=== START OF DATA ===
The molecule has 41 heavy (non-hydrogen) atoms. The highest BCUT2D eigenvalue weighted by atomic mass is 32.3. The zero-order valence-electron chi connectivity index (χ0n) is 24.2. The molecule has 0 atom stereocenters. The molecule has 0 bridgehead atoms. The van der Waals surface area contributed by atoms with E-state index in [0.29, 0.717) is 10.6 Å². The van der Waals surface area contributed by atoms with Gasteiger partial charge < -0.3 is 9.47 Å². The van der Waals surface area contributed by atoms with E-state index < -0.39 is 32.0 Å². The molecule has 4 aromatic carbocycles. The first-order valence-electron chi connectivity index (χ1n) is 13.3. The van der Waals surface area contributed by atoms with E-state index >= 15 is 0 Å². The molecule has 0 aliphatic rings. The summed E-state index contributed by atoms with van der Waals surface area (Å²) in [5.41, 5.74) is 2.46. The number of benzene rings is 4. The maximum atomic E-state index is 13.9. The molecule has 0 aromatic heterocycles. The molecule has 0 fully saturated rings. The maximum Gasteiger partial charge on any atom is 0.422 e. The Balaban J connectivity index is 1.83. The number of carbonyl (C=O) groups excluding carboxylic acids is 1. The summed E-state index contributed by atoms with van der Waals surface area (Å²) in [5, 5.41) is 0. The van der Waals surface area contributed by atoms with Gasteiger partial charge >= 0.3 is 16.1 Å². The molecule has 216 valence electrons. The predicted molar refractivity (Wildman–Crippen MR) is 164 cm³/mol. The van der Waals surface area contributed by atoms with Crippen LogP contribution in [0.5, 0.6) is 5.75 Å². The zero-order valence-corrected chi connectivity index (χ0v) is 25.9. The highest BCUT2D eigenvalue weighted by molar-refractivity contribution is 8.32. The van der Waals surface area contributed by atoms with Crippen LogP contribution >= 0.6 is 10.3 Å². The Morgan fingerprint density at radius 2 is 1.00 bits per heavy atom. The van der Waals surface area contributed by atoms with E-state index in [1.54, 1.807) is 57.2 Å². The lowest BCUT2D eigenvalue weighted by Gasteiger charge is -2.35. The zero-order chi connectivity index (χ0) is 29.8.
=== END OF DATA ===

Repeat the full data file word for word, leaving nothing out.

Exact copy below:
The molecule has 41 heavy (non-hydrogen) atoms. The highest BCUT2D eigenvalue weighted by atomic mass is 32.3. The zero-order valence-electron chi connectivity index (χ0n) is 24.2. The molecule has 0 atom stereocenters. The molecule has 0 bridgehead atoms. The van der Waals surface area contributed by atoms with E-state index in [0.29, 0.717) is 10.6 Å². The van der Waals surface area contributed by atoms with Gasteiger partial charge < -0.3 is 9.47 Å². The van der Waals surface area contributed by atoms with E-state index < -0.39 is 32.0 Å². The molecule has 4 aromatic carbocycles. The first-order valence-electron chi connectivity index (χ1n) is 13.3. The van der Waals surface area contributed by atoms with E-state index >= 15 is 0 Å². The molecule has 0 aliphatic rings. The summed E-state index contributed by atoms with van der Waals surface area (Å²) in [5.41, 5.74) is 2.46. The number of benzene rings is 4. The maximum atomic E-state index is 13.9. The molecule has 0 aromatic heterocycles. The molecule has 0 fully saturated rings. The maximum Gasteiger partial charge on any atom is 0.422 e. The Balaban J connectivity index is 1.83. The number of carbonyl (C=O) groups excluding carboxylic acids is 1. The summed E-state index contributed by atoms with van der Waals surface area (Å²) in [5, 5.41) is 0. The van der Waals surface area contributed by atoms with Gasteiger partial charge >= 0.3 is 16.1 Å². The molecule has 216 valence electrons. The predicted molar refractivity (Wildman–Crippen MR) is 164 cm³/mol. The van der Waals surface area contributed by atoms with Crippen LogP contribution in [0.5, 0.6) is 5.75 Å². The zero-order valence-corrected chi connectivity index (χ0v) is 25.9. The highest BCUT2D eigenvalue weighted by molar-refractivity contribution is 8.32. The van der Waals surface area contributed by atoms with Crippen LogP contribution >= 0.6 is 10.3 Å². The Morgan fingerprint density at radius 2 is 1.00 bits per heavy atom. The van der Waals surface area contributed by atoms with E-state index in [1.54, 1.807) is 57.2 Å². The lowest BCUT2D eigenvalue weighted by Gasteiger charge is -2.35. The zero-order chi connectivity index (χ0) is 29.8.